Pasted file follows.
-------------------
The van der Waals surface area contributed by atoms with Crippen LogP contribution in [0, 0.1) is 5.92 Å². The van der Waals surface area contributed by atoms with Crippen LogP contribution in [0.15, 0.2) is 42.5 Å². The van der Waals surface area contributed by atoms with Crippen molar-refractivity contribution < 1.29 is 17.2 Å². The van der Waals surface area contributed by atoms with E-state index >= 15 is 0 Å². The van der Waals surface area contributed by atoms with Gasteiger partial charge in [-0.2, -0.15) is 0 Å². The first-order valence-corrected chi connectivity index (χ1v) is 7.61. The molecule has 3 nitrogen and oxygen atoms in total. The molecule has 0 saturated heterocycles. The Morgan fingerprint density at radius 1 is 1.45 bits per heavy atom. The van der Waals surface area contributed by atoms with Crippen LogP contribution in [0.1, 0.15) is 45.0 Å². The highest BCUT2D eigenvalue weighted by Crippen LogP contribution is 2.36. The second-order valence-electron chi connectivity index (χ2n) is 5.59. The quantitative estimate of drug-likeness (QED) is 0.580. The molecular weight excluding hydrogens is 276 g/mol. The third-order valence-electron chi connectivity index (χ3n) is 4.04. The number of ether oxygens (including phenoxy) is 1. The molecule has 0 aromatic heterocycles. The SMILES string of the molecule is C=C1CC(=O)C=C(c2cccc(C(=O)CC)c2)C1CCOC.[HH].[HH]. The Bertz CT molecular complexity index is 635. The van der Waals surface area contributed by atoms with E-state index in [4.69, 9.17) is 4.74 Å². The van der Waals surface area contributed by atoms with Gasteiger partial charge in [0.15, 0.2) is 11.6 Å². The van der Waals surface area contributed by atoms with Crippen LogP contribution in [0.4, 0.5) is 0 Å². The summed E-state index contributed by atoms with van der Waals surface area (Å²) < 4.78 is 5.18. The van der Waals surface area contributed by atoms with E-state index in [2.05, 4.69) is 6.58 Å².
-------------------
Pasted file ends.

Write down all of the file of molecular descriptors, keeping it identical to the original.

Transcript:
The van der Waals surface area contributed by atoms with Crippen LogP contribution in [0, 0.1) is 5.92 Å². The van der Waals surface area contributed by atoms with Crippen LogP contribution in [0.15, 0.2) is 42.5 Å². The van der Waals surface area contributed by atoms with Crippen molar-refractivity contribution < 1.29 is 17.2 Å². The van der Waals surface area contributed by atoms with E-state index >= 15 is 0 Å². The van der Waals surface area contributed by atoms with Gasteiger partial charge in [-0.2, -0.15) is 0 Å². The first-order valence-corrected chi connectivity index (χ1v) is 7.61. The molecule has 3 nitrogen and oxygen atoms in total. The molecule has 0 saturated heterocycles. The Morgan fingerprint density at radius 1 is 1.45 bits per heavy atom. The van der Waals surface area contributed by atoms with Crippen LogP contribution in [0.1, 0.15) is 45.0 Å². The highest BCUT2D eigenvalue weighted by Crippen LogP contribution is 2.36. The second-order valence-electron chi connectivity index (χ2n) is 5.59. The quantitative estimate of drug-likeness (QED) is 0.580. The molecular weight excluding hydrogens is 276 g/mol. The third-order valence-electron chi connectivity index (χ3n) is 4.04. The number of ether oxygens (including phenoxy) is 1. The molecule has 0 aromatic heterocycles. The SMILES string of the molecule is C=C1CC(=O)C=C(c2cccc(C(=O)CC)c2)C1CCOC.[HH].[HH]. The Bertz CT molecular complexity index is 635. The van der Waals surface area contributed by atoms with E-state index in [4.69, 9.17) is 4.74 Å². The van der Waals surface area contributed by atoms with Gasteiger partial charge in [0.15, 0.2) is 11.6 Å². The van der Waals surface area contributed by atoms with Crippen LogP contribution in [0.4, 0.5) is 0 Å². The summed E-state index contributed by atoms with van der Waals surface area (Å²) < 4.78 is 5.18. The van der Waals surface area contributed by atoms with E-state index in [2.05, 4.69) is 6.58 Å².